Leaving a Church Should Be Tougher than Leaving a Sports Team

I promised a follow-up post to my last blog on Tuesday. Okay, it was LAST Tuesday, but nevertheless…

On last Monday, I posted my thoughts on fans who get mad when things don’t go their way. These fans threaten to pull their dollars unless a coach is fired or some other demand is met. Instead of stepping up when they are needed the most, they have a temper-tantrum and turn their backs.

I would like to believe that this kind of thing doesn’t happen in church. Yes, I would LOVE to believe that. We all know that’s just not true.

One of the struggles of church and Christianity is that these institutions are run by people. Oh, we know that God is ultimately in charge, and we do our best to let that be the case. Our humanity just keeps getting in the way.

That’s okay, because Christ is more than powerful enough to overcome that on most occasions. Hopefully enough people are searching for Jesus instead of trying to get their way that the church/group can move forward and improve.

But there is still that group that wants to “take their ball and go home” when things don’t go the way that they want. This has given rise to new genre of “Christian”:  The Church Bully.

Let’s start by saying who the church bully is NOT. It’s not the person who feels led by the Holy Spirit to leave and attend another church. It is not the person who simply needs to step away from the church for a while to gain some perspective. It is not the person who still loves the church but just cannot agree with the future plans or theological direction of the church.

The “Church Bully” is the one who threatens to withhold their tithe because the rest of the church voted to change the color of the carpet. It’s the person who stops speaking to someone who disagrees with them. It’s the person that threatens to take their money and leave if the church EVER does this or that.

It’s pretty amusing that some people are more loyal to their sports teams than they are to the church. People wouldn’t abandon their school or team if the Lord dropped two stone tablets on their head listing 10 reasons why they should make that change. But some people are willing to abandon their church for just about anything…and primarily because they do not get what they want.

The problem with these “Church Bully” types is that they often get away with it. They use their money or position or status to intimidate and threaten. Unfortunately, they’ve often lost sight of what God is leading them, or their church, to do.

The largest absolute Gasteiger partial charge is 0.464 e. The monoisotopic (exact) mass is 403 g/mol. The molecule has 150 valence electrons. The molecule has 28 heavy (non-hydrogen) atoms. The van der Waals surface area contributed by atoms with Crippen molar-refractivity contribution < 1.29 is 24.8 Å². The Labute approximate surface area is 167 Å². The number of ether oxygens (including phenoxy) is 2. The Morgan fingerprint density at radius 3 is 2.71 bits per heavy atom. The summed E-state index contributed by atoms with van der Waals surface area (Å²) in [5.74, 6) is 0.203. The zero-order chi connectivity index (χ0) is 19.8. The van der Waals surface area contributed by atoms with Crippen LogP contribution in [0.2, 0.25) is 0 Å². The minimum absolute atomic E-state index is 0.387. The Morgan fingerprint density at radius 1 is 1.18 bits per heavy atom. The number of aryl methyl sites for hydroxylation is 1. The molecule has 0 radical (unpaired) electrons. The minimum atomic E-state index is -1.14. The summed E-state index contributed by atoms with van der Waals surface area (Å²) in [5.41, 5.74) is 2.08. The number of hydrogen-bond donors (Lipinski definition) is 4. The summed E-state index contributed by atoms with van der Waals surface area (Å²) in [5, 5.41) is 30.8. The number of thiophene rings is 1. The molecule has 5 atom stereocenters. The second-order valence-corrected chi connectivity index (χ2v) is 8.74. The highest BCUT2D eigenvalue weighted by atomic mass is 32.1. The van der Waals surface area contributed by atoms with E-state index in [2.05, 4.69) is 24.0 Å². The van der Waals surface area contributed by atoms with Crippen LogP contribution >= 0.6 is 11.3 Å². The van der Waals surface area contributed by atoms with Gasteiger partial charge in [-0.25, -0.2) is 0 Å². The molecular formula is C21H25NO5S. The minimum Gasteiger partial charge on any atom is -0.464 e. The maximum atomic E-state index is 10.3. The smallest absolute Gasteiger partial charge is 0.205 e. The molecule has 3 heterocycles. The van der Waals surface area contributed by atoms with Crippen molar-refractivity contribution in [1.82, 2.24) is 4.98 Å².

My first suggestion:  Don’t be that guy. Or girl (yes, bullying is gender-neutral).

My second suggestion:  Stand up to them. Call them out and hold them accountable. Try to help them see that taking the ball and going home is no good for anyone.

If the continuation of the church depends on bullies, then it doesn’t have much of a future anyway. People have to trust that God will take care of them, and doesn’t need the money of a bully to do it.

Just as I’ve seen football programs suffer because they fired a coach too quickly, I’ve witnessed churches that allowed themselves to be held hostage because they feared that a person, people, or family would leave the church. Worse yet, they feared that their money would leave with them.

You cannot do the work of the Holy Spirit if you are under the thumb of someone else, plain and simple. Allowing such bullying to continue doesn’t help the church, the bully, or you.

If you are thinking about withdrawing your support from your church because you’re not happy, I beg you to think again. Ask yourself:  What good will that really do, for you or the church?

You will encounter issues at every church you attend. You will find people that you don’t like, pastors you don’t like, music you don’t like. The carpet may be the wrong color, the temperature too hot or too cold, the pews too hard or the chairs too soft.

This isn’t Goldie Locks. It’s time for Christians to grow up and put on their “big boy/girl” pants, which means both standing up to bullies and learning not to be one.

Walking away from your church is far worse than abandoning your college football team because they are losing games or you don’t like the coach. And no matter what the rest of the world says, the stakes are far more critical for Christianity than for the NCAA.

If you have to leave, then make sure you take some advice that my father has offered many times:  Make sure that you are going to something rather than running away from something. If you aren’t doing that, then maybe you’d be better off staying put.

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